In 1996, the local government of La Coruña organized a competition aimed at endowing its small municipalities with sports infrastructures. A first phase summoned participants to propose models for outdoor swimming pools adaptable to the specific requirements and conditions of each place. The facilities would in subsequent phases be completed with indoor pools, multisport pavilions and football fields. Adaptable to different orientations and topographies, and based on low building and maintenance costs, the prototype has been materialized on ten occasions, and in all cases under tight time constraints.
The proposal distributes the program in two identically sized volumes which can alter their relative positions to vary the locations of their entrances while spanning small grade differences. The space between them controls access to the actual pool, which the user reaches after crossing the threshold that is formed by the portico where the obligatory foot-bath and showers are located. Despite the multiple combinations that the flexible system allows, the admittance pattern stays the same. The tight deadlines made prefabrication important from the very start, while the simultaneous execution of several works gave rise to a non-linear assembly process. Hence, for example, the structure of galvanized steel was prepared in the workshop at the same time that digging and foundation-building was being carried out on a site.
The initial prototype adapts to different settings and topographies through small variations in the positioning of the pieces and the nuances of colour, as in the examples of Lousame and Tordoia.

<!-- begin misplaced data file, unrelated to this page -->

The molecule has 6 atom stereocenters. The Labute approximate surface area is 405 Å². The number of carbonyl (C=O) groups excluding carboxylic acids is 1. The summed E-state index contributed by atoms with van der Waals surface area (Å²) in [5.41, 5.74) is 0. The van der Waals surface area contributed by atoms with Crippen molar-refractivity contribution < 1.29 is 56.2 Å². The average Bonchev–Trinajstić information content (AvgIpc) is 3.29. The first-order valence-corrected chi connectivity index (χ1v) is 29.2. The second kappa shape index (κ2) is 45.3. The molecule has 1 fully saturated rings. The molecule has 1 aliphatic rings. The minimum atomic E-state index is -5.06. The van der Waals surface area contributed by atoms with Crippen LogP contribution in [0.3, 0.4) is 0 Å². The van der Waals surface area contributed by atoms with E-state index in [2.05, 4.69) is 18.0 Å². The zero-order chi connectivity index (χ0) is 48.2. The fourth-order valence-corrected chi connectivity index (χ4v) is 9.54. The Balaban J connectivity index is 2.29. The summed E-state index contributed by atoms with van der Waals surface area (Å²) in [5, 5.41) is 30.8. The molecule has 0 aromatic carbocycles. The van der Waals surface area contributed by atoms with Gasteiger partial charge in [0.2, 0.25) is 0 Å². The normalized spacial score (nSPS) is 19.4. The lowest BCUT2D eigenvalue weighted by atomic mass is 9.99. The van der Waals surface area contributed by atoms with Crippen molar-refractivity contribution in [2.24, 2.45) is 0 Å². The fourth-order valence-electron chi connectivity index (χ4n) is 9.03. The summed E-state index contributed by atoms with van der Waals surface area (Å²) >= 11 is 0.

The porticos were easy to transport, adapted as they were to the maximum loading capacities of the trucks, and were projected to be installed close enough together so there was no need for a substructure for the building’s envelope. As for horizontal surfaces, the floors consist of prestressed concrete slabs and the ceilings are of fretted metal sheets. The vertical envelope is built with prefabricated concrete panels screwed directly on to the workshop-drilled profiles. A wooden latticework filters the light that shines through the high band of openings. These are unglazed, ventilation being a priority in a facility to be used only in summer. Without prejudice to standardization, the model blends into each environment by giving the concrete a different pigmentation. Whether in ocher, green, black or white, the panels take on the dominant colors of the specific site. The variation of tones and the use of a warm material like teakwood give the building, otherwise an architecture of minimum means, the distinction of the specific.
The pool at Tordoia shows how the porch connects the buildings and articulates the spaces.
Diputación de La Coruña
Carlos Quintáns, Antonio Raya, Cristóbal Crespo
Fernando Cebrián (dirección de obra site supervision); José Manuel Yáñez (aparejador quantity surveyor)
UTE Varela Villamor, Indeza (Boimorto, Touro, Toques, Coiros, Val do Dubra, Lousame), Construcciones Mouzo y Souto (Tordoia), Extraco (Teo)
Paisajes Españoles, Leopoldo Alonso Lamberti